The question for the Philippines now becomes, will Duterte succeed in becoming a dictator or will the Congress and opposing people restore the democracy in the Philippines and get Duterte impeached and removed from office?
Ott, Tim. “Rodrigo Duterte.” Biography.com, A&E Networks Television, 13 Nov. 2017, www.biography.com/people/rodrigo-duterte-102616.
Pilapil, Gene Lacza. “Democracy in the Time of Duterte.” Inquirer Opinion Democracy in the Time of Duterte Comments, 17 May 2016, opinion.inquirer.net/94777/democracy-time-duterte.
Estanislao, Jesus P. “Transition to Democracy: the Philippine Experience.” Inquirer Business Transition to Democracy the Philippine Experience Comments, 21 Nov. 2011, business.inquirer.net/31345/transition-to-democracy-the-philippine-experience.
Heydarian, Richard Javad, et al. “Rodrigo Duterte’s Path to Dictatorship in the Philippines?”The National Interest, The Center for the National Interest, nationalinterest.org/blog/the-buzz/rodrigo-dutertes-path-dictatorship-the-philippines-20952.
Petty, Martin. “Philippine Panel Throws out Impeachment Complaint vs Duterte.” Reuters, Thomson Reuters, 15 May 2017, www.reuters.com/article/us-philippines-politics/philippine-panel-throws-out-impeachment-complaint-vs-duterte-idUSKCN18B0D4.
Photo by Martin Petty Reuters/Creative Commons Zero license
JARRON DANIEL SILVA
Great post! It was very interesting to see the difference between the Philippines (your post) and China (mine), where the Philippines are becoming a dictatorship and China was trying to become a democracy.
In reading this post, several times my mind went immediately to the American President, Donald Trump. It is easy to see the parallels as the American people did not take Trump’s words to heart when voting for him, claiming he was simply amplifying his beliefs to win over voters.
As a result, one year into his administration, Trump is wreaking havoc within the White House and within the American government. This phenomenon of not taking the leaders’ words at face value has let to the gradual rise of extremist far right groups throughout the world. People are choosing these unstable individuals as an act of desperation and rebellion against a system that has previously failed to represent their needs. It is scary to think that one wrong, bad leader can actually destroy a democracy that was created with tremendous sacrifice and struggle by the people of that country.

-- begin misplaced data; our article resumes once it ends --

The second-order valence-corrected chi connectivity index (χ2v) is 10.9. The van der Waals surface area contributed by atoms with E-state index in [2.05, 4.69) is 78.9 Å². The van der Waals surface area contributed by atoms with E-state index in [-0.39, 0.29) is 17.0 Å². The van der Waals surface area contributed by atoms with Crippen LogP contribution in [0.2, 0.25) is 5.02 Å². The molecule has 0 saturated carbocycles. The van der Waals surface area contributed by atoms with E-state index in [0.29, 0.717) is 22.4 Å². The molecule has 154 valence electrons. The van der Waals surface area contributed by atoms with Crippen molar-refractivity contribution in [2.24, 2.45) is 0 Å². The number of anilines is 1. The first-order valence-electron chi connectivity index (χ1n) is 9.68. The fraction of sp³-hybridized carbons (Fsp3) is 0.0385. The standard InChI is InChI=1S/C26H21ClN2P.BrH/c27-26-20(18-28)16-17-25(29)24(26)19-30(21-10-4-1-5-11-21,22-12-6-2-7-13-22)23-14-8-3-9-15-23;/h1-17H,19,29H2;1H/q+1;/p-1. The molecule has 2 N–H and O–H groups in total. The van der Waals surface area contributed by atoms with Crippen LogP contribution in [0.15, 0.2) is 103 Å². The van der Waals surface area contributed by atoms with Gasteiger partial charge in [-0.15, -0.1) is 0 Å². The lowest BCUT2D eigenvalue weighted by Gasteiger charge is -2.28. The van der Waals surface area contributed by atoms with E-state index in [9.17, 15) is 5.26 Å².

JOSHUA ANTHONY VARELA
Duterte’s comments, which were brushed aside by the majority of people during his campaign, are the first indication that democracy could be eroding in the Philippines. The fact that he was voted into office while using this type of language is concerning, even if many Filipinos didn’t take him seriously. In some ways, this mirrors the election of Donald Trump in the United States. Americans didn’t take his language use seriously and many wrote him off as a joke candidate. Although Trump utilizes more dog-whistle politics and not outright-dictatorial language like Duterte, the comparison between both candidates is clear. The difference here, I think, is that the United States is a more stable democracy. Up until this point, the checks and balance that the United States provides has kept President Trump from becoming too anti-democratic, although his language use against the media certainly has hurt its reputation among his followers. Duterte has already begun killing alleged drug dealers without due process – a serious harm to democracy in the Philippines. I would not be surprises if further breakdown of democratic institutions continued under his regime in the near future.
RICHARD JARET TEIJEIRO
Great post. I found it rather enlightening and informative of the events transpiring within the Filipino nation. President Duterte shows all the signs of a democratically elected official turned dictator, and your post brings this fact to light in a professional, effective way. The main concept I focused on throughout the article was the fact that Duterte never backed down in his assertion that he would use the power of the police and military to enforce his policies and retain control of the country. This appears to be a huge contribution to the erosion of democracy in the Philippines. The police control aspect of Duterte’s regime reminds me of my blog post, which analyzes the state control imposed by the Venezuelan regime. they are similar in that both regimes effectively use the military and police to maintain their position of power and quell opposition. I do believe that your inference that this process of democratic backsliding can be prevented was correct because the country is not so far down the path that they cannot recover. With the support of the people, another more democratic leader can challenge Duterte’s leadership and eventually begin the transition back to democracy. Great post, I enjoyed the implications you discussed.